HIV Wakes Up to Eradication
I’m no expert on HIV or AIDS, but from what I understand the disease is so difficult to cure because there are always HIV viruses laying dormant in the body. Sure, you can use drugs to help fight off the little buggers that are actively trying to wipe out your immune system, but there’s always the chance that the dormant ones will act up at any time for the rest of your life.
A team of researchers – including some from Northwestern University – think they might have an answer though. Wake those little buggers up.
A new worldwide trial is beginning for a new HIV drug that does exactly that. It gets the dormant viruses moving so that other drugs can find them and kill them off. Sounds like a good idea to me.
Show-Off Ass-Wipes Don’t Mind Cheating
There are three aspects to narcissism: the desire for power, the belief that you are special and the desire to show off in front of others. According to a recent study published in Personality and Individual Differences by Amy Brunell from the Ohio State University, it’s the show-off aspect that makes these douche bags think it’s okay to cheat.
Brunell gathered up a bunch of college students and used a standard questionnaire to measure how narcissistic they were as well as their thoughts on cheating – how often they do it, the guilt they feel about it and whether or not they think others cheat.
The results – which were self-reported opinions rather than hard observations of the real world – showed that narcissists don’t mind cheating. They don’t feel guilt about it. What’s more, they realize that it’s wrong and that others shouldn’t do it, but that doesn’t stop them.
Interestingly, though, it’s not the desire for power or the belief they’re special and above the system that is the driving factor. It’s the desire to show off.
Sugar Fuels Sanity
Everyone knows that sugar and carbs help fuel the body during an intense workout. That’s why runners carbo load the night before and drink sugary drinks like Gatorade while performing. But did you ever stop and think about what fuels your brain? Well, it’s the same stuff. And the more fuel you have on hand, the harder your brain can work.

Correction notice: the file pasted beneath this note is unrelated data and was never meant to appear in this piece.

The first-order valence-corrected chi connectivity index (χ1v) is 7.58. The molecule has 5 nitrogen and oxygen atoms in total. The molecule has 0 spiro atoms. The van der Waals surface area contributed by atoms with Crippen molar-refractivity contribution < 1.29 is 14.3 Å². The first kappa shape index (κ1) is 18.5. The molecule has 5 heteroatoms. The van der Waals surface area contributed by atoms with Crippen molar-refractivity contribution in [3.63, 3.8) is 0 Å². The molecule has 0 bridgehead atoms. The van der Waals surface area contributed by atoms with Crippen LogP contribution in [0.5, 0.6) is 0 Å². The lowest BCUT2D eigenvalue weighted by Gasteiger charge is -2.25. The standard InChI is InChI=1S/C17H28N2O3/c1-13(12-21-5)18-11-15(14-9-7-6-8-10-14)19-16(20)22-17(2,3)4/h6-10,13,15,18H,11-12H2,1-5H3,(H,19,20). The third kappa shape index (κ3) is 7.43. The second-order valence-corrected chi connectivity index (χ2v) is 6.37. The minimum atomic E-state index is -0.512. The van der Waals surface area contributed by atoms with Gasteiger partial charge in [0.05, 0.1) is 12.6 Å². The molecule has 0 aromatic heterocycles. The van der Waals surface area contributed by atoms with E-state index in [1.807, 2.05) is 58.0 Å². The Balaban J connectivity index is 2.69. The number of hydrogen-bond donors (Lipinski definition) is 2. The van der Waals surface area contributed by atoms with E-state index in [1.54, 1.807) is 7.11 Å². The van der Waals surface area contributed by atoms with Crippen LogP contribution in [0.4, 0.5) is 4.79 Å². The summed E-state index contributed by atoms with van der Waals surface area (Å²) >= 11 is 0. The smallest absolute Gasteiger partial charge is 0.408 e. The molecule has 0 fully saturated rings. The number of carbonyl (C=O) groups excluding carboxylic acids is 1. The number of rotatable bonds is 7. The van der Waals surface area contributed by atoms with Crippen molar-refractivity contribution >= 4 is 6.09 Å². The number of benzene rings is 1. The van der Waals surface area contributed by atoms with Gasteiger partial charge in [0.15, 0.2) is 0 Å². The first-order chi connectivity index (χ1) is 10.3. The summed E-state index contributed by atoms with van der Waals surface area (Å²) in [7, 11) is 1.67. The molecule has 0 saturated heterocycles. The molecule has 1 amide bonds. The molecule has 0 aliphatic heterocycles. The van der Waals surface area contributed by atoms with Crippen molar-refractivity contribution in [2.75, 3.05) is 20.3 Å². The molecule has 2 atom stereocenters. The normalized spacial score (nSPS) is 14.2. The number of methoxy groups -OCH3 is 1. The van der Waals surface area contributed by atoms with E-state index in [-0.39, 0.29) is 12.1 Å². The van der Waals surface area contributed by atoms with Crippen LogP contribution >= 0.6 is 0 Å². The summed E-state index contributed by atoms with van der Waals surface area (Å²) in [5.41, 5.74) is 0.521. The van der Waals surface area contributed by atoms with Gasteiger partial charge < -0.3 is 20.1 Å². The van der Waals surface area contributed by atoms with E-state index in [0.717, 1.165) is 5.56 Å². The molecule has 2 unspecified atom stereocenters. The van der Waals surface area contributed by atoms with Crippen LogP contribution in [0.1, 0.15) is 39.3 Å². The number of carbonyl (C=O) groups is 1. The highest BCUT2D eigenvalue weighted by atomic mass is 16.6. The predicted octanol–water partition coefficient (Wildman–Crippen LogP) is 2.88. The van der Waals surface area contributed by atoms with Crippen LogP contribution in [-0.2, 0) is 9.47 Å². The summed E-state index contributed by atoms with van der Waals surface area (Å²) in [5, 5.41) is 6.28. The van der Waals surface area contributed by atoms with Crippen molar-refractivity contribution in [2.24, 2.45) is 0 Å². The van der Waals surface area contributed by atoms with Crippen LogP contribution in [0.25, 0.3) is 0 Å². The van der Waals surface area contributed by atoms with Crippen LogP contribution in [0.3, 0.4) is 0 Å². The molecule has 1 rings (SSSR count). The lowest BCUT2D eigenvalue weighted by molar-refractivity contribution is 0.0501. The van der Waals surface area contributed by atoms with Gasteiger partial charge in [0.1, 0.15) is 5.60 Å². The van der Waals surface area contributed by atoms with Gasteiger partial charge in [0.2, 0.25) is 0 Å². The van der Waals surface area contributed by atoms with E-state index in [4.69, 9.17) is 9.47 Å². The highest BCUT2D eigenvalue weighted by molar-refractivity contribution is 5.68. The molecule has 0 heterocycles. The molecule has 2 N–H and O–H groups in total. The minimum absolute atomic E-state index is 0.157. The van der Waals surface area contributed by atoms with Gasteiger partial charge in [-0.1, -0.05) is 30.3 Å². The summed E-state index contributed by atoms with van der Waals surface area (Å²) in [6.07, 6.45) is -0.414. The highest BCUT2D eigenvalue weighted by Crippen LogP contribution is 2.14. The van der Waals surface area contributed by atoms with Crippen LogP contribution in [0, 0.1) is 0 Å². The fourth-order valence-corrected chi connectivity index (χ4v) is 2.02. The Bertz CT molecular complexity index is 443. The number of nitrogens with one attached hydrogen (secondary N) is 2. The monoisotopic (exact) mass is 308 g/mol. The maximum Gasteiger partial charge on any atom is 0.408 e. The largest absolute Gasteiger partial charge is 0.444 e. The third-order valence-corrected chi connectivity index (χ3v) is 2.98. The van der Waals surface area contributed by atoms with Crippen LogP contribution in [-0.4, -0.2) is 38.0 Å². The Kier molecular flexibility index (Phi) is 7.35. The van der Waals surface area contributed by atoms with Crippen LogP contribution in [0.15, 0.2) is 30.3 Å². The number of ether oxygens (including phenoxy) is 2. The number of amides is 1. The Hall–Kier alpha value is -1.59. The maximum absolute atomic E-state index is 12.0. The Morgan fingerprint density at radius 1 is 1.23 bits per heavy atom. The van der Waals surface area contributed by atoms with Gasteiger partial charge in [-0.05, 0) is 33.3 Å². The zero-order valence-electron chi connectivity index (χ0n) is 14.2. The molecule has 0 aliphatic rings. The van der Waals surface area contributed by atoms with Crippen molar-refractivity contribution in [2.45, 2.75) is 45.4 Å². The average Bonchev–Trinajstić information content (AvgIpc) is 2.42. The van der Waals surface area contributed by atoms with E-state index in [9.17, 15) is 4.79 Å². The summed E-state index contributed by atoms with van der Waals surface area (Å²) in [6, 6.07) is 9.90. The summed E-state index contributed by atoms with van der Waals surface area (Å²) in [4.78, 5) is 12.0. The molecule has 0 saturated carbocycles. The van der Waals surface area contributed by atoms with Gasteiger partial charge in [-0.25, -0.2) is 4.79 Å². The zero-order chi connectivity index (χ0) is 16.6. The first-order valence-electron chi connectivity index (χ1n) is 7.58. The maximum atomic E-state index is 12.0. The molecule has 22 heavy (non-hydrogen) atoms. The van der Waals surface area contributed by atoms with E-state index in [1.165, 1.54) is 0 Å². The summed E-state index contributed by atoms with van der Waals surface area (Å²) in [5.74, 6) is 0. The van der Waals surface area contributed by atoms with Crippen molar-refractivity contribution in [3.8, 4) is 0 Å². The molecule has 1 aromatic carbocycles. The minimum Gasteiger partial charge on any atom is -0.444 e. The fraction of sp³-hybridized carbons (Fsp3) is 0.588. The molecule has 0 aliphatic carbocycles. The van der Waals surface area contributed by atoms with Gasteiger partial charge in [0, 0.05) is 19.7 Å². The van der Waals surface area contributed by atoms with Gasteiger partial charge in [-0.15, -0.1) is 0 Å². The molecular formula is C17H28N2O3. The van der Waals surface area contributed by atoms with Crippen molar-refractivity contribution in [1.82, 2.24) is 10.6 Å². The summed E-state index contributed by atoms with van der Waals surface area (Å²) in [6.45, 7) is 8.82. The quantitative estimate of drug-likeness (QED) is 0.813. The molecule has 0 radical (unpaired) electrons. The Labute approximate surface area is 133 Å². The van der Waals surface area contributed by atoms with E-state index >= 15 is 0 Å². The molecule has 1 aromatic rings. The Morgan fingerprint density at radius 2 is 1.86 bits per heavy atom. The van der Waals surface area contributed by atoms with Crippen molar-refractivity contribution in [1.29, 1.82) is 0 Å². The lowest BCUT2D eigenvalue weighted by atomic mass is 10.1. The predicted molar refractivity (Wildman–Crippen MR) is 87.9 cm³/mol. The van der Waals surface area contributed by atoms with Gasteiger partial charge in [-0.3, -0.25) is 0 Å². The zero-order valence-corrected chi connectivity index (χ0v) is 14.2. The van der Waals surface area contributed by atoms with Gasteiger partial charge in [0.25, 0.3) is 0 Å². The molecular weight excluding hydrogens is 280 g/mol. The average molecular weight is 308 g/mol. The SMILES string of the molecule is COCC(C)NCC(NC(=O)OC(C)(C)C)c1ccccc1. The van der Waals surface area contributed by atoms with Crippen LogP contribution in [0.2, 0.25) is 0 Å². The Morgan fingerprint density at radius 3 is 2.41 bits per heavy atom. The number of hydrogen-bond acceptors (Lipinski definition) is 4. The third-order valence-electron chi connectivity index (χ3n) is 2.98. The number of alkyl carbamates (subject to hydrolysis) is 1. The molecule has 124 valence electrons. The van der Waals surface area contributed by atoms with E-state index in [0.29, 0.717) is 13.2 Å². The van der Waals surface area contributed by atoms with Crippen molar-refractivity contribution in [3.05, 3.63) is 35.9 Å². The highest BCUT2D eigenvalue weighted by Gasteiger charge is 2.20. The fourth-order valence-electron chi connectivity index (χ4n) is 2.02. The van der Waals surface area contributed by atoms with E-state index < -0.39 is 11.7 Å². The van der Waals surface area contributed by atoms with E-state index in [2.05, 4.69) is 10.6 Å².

And now another question: Have you ever been so angry that you really have to focus to stop from blowing up? I know I certainly have. As it turns out, if you don’t have enough fuel to run your brain at high intensities, you’re more likely to have a fit.
Maybe that’s why I’m a total dick when I’m hungry.
A researcher by the name of Brad Bushman at the Ohio State University recently discovered this link. He gave a sugary drink to half the participants in a study and an artificially sweetened beverage to the other half. Eight minutes later, he put them in a test that measured their aggressiveness. The results showed that the people who consumed the sugar were much more restrained and non-aggressive. Bushman asserts that this is because they have more fuel available for their brain to reign in themselves and show some self-control.
What’s more, he extrapolated this thesis and showed that states and countries with higher instances of diabetes – and thus the inability to efficiently use sugar to fuel their self-control – also have much higher rates of violence and crime.
Not that drinking Kool-ade all the time is a cure for crime. After all, that cure would only lead to more obesity and diabetes and war and crime.
It’s a vicious circle.
Take Control for Better Learning
I’ve always been an advocate for hands-on learning. Getting into something, taking it apart, putting it back together, or even just exploring a website or textbook on my own always seems to leave a deeper impression than watching a lecture.
Well, now there’s scientific proof.
A study by Neal Cohen at the University of Illinois has demonstrated that people learn better when they have control over how the information is presented to them. To prove this, he designed a computer game that required participants to memorize the location of pictures on a grid on a computer screen. However, they could only see one image at a time. Half of the people got to choose where, when and how long they looked at the images. There were no rules to the memorization other than one image at a time. The other half had to watch the replay of a previous person’s exercise. They had no control.
The people who got to control their learning scored much better than those that didn’t at recollecting the information afterwards.
What if they’re just better at memorization, you ask? Well, Cohen thought of that too. After the first trial, he had all of the participants switch so that those who weren’t in control now were. And they outscored the original winners.
No matter who it is, apparently, people learn better when they control the input.